An explosive eruption of the Kilauea Volcano occurred shortly after sunrise Thursday morning on the Big Island of Hawaii. For weeks leading up to this event, geologists warned about this potential as lava lake levels continued to drop. They say that once lake levels reach the water table, that would cause an explosive eruption of ash and boulders. Here’s the statement regarding this explosion from the U.S. Geological Survey: “At about 4:15 this morning, an explosion from the Overlook vent within Halemaumau crater at Kilauea Volcano’s summit produced a volcanic cloud that reaches as high as 30,000 ft and drifted northeast. Continued emissions from the crater are reaching as high as 12,000 ft. At any time, activity may again become more explosive, increasing the intensity of ash production and producing ballistic projectiles near the vent.”
Webcams from near the volcano show the ash filling the sky. The second webcam to the right shows thick ash and smoke filling the air.
Officials are urging people to remain indoors. This is the statement shortly after the eruption from Hawaii County Civil Defense Agency: “Hawaiian Volcano Observatory reports that an Explosive Eruption at Kilauea’s Summit has occurred. The resulting ash plume will cover the surrounding area. The wind will carry the plume toward the southeast. You should shelter in place if you are in the path of the ash plume. Driving conditions may be dangerous so if you are driving pull off the road and wait until visibility improves.”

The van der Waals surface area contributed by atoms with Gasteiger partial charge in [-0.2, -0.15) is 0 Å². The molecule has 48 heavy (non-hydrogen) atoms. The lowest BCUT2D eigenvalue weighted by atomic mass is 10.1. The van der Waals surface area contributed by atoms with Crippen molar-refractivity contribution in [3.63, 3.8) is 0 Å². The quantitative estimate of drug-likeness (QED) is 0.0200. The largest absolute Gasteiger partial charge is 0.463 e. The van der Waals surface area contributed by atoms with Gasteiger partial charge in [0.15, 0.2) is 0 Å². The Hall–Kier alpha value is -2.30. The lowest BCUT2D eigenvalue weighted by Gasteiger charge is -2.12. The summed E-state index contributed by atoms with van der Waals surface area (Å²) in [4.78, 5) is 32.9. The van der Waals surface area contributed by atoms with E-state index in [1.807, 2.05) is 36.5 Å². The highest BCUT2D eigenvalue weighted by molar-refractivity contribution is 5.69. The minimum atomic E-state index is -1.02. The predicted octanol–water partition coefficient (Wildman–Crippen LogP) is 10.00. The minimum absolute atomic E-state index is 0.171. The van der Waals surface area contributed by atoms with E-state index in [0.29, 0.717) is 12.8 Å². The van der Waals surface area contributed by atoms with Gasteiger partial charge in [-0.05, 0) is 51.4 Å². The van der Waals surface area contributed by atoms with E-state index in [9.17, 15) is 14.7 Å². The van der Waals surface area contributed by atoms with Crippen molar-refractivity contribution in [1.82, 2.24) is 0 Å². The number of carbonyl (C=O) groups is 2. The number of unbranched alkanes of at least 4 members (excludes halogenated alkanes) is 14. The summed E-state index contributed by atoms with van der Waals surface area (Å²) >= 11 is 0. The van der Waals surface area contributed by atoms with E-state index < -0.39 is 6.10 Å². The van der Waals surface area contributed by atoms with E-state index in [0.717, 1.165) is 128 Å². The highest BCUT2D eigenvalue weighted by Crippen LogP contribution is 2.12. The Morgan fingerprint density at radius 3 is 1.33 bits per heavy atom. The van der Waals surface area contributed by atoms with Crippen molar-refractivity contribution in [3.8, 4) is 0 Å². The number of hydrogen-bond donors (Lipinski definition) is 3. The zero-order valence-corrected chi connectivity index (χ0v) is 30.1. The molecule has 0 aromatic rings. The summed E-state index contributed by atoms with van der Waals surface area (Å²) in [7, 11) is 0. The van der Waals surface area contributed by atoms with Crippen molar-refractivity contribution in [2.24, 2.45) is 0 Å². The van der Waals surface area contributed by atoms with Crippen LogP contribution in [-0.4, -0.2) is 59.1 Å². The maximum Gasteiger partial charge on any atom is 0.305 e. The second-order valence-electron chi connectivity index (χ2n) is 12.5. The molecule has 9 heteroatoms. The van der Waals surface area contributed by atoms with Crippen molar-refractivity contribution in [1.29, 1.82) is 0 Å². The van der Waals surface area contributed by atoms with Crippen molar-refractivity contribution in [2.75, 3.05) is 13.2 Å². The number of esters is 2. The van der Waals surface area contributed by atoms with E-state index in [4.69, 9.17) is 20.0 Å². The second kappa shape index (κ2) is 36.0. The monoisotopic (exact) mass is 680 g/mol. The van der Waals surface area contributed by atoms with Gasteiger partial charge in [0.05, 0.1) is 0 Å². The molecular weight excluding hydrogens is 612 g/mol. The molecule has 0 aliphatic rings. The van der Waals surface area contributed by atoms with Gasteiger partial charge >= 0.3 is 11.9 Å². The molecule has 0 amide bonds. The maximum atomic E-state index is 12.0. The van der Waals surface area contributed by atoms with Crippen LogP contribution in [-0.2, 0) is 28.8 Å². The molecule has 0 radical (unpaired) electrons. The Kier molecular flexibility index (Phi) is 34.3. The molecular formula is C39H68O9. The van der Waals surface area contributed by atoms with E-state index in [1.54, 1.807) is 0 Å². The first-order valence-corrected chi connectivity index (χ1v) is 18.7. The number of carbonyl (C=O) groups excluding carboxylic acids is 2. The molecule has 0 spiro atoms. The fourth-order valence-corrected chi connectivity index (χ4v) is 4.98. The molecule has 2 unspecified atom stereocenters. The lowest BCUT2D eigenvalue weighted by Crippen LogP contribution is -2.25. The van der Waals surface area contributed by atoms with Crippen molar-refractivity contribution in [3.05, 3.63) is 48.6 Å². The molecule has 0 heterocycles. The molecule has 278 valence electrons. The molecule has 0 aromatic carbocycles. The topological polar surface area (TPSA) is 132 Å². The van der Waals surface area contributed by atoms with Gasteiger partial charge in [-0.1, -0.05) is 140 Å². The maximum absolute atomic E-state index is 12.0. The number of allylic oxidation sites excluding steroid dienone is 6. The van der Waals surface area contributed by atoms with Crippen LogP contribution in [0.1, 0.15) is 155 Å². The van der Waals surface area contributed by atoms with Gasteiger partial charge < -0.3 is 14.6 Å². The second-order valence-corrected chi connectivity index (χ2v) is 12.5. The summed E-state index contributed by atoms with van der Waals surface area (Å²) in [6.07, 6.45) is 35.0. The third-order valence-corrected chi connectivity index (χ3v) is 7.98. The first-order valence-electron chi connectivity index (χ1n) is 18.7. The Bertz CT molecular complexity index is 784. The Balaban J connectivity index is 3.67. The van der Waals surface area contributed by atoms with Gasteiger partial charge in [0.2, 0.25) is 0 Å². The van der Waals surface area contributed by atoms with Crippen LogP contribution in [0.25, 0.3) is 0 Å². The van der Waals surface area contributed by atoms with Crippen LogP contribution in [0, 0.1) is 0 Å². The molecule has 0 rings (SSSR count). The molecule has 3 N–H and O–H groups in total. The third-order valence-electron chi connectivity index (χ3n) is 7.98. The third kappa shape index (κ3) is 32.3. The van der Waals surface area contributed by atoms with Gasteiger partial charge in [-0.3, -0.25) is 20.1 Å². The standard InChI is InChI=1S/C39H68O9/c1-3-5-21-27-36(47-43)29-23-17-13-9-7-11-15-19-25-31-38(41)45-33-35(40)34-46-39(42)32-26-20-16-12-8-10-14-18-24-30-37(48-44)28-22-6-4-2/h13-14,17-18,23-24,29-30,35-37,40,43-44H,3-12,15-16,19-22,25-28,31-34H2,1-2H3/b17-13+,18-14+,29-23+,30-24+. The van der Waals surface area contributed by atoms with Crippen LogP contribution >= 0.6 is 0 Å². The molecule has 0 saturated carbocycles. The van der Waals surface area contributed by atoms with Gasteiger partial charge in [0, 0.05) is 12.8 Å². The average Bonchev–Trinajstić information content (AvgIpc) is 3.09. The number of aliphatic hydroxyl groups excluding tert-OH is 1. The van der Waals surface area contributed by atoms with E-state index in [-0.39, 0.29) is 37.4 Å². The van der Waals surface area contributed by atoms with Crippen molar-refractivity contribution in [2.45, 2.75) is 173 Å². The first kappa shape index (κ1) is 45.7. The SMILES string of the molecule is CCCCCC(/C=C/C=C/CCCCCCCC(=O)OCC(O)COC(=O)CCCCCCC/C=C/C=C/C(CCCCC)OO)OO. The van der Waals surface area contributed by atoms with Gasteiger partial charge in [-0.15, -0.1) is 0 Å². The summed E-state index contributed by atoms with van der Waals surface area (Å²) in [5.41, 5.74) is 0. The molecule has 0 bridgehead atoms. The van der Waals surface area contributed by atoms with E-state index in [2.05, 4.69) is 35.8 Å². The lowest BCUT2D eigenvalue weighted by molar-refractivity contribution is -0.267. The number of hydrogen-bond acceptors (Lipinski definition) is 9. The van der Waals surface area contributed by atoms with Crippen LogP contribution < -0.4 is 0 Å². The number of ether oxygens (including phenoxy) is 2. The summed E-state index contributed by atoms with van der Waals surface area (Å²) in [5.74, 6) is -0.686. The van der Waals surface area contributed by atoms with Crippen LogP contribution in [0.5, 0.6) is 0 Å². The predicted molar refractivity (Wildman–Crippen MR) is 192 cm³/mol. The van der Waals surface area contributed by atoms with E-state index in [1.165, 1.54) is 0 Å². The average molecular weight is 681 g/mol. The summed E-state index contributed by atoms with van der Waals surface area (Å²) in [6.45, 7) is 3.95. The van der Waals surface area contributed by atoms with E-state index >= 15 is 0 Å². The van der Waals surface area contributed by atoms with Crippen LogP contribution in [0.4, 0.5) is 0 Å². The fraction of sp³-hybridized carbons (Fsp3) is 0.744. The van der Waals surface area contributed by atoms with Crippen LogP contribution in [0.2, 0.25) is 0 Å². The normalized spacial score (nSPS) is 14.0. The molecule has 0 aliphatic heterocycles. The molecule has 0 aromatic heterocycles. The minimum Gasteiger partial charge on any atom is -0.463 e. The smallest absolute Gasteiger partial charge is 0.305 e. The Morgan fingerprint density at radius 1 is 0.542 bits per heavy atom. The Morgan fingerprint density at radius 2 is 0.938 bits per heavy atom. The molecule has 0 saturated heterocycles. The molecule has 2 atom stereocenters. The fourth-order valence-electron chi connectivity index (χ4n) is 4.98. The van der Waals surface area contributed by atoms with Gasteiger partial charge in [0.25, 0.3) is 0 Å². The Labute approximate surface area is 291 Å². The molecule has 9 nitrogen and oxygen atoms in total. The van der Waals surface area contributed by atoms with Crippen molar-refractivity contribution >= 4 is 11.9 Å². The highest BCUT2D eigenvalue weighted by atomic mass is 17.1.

USGS scientists use Ash3D computer simulations to show how far ash might travel and how much ash might fall to the ground. This graphic shows today’s simulation (May 17) for the explosive eruption at Kīlauea’s summit. https://t.co/Ds1pWnFRVw pic.twitter.com/hGCoTBon1X
— USGS Volcanoes🌋 (@USGSVolcanoes) May 17, 2018
Officials in Hawaii have said they don’t expect the explosion to be deadly as long as people remain out of the closed national park.
Before this eruption, twenty different fissures were the main issues across eastern parts of the Big Island, seeping lava and a toxic, sulfur dioxide gas. Here’s some aerial views captured on Wednesday, just less than a day before the explosive eruption of Kilauea:
USGS volcanologist, Michelle Coombs, provided an update midday to the media. Most of the ash and falling rocks have occurred near the summit in Hawaii Volcanoes National Park, which has been closed for over a week due to safety concern.
This was the view of Halema‘uma‘u crater from the visitor viewing area in front of the Jaggar Muesum at Hawai‘i Volcanoes National Park as Kilauea erupted this morning.
This is a developing story. Stay tuned for additional details.